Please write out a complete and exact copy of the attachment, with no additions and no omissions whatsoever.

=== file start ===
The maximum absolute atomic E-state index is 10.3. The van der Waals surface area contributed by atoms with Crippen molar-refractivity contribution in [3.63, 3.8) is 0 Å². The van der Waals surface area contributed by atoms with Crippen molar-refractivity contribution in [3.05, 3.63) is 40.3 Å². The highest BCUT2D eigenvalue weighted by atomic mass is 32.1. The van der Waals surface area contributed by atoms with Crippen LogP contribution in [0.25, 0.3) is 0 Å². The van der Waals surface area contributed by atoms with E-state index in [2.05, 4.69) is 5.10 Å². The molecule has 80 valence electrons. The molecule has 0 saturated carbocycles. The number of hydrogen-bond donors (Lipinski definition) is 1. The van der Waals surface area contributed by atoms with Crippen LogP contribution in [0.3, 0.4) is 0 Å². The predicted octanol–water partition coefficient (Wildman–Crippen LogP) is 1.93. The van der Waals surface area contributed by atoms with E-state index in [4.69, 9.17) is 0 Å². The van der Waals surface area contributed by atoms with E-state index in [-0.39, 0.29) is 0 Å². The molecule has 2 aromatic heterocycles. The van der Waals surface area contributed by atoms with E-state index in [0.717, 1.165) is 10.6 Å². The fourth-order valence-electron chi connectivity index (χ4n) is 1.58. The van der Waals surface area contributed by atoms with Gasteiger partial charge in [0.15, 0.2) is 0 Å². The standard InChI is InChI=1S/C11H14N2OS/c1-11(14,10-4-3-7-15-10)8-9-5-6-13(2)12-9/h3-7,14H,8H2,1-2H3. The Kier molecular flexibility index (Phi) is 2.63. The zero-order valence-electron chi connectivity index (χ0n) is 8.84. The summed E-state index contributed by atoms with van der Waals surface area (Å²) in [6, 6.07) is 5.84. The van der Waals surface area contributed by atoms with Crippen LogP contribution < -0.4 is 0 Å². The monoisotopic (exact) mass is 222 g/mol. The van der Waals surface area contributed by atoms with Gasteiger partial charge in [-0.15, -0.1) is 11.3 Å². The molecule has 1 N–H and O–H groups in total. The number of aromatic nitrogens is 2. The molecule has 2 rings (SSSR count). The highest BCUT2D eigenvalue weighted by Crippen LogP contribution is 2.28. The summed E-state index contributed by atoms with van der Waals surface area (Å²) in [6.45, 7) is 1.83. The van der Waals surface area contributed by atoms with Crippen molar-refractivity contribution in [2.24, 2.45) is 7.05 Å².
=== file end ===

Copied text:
The maximum absolute atomic E-state index is 10.3. The van der Waals surface area contributed by atoms with Crippen molar-refractivity contribution in [3.63, 3.8) is 0 Å². The van der Waals surface area contributed by atoms with Crippen molar-refractivity contribution in [3.05, 3.63) is 40.3 Å². The highest BCUT2D eigenvalue weighted by atomic mass is 32.1. The van der Waals surface area contributed by atoms with Crippen LogP contribution in [0.25, 0.3) is 0 Å². The van der Waals surface area contributed by atoms with E-state index in [2.05, 4.69) is 5.10 Å². The molecule has 80 valence electrons. The molecule has 0 saturated carbocycles. The number of hydrogen-bond donors (Lipinski definition) is 1. The van der Waals surface area contributed by atoms with Crippen LogP contribution in [0.3, 0.4) is 0 Å². The predicted octanol–water partition coefficient (Wildman–Crippen LogP) is 1.93. The van der Waals surface area contributed by atoms with E-state index in [4.69, 9.17) is 0 Å². The van der Waals surface area contributed by atoms with E-state index in [-0.39, 0.29) is 0 Å². The molecule has 2 aromatic heterocycles. The van der Waals surface area contributed by atoms with E-state index in [0.717, 1.165) is 10.6 Å². The fourth-order valence-electron chi connectivity index (χ4n) is 1.58. The van der Waals surface area contributed by atoms with Gasteiger partial charge in [0.15, 0.2) is 0 Å². The standard InChI is InChI=1S/C11H14N2OS/c1-11(14,10-4-3-7-15-10)8-9-5-6-13(2)12-9/h3-7,14H,8H2,1-2H3. The Kier molecular flexibility index (Phi) is 2.63. The zero-order valence-electron chi connectivity index (χ0n) is 8.84. The summed E-state index contributed by atoms with van der Waals surface area (Å²) in [6, 6.07) is 5.84. The van der Waals surface area contributed by atoms with Crippen LogP contribution < -0.4 is 0 Å². The monoisotopic (exact) mass is 222 g/mol. The van der Waals surface area contributed by atoms with Gasteiger partial charge in [-0.15, -0.1) is 11.3 Å². The molecule has 1 N–H and O–H groups in total. The number of aromatic nitrogens is 2. The molecule has 2 rings (SSSR count). The highest BCUT2D eigenvalue weighted by Crippen LogP contribution is 2.28. The summed E-state index contributed by atoms with van der Waals surface area (Å²) in [6.45, 7) is 1.83. The van der Waals surface area contributed by atoms with Crippen molar-refractivity contribution in [2.24, 2.45) is 7.05 Å².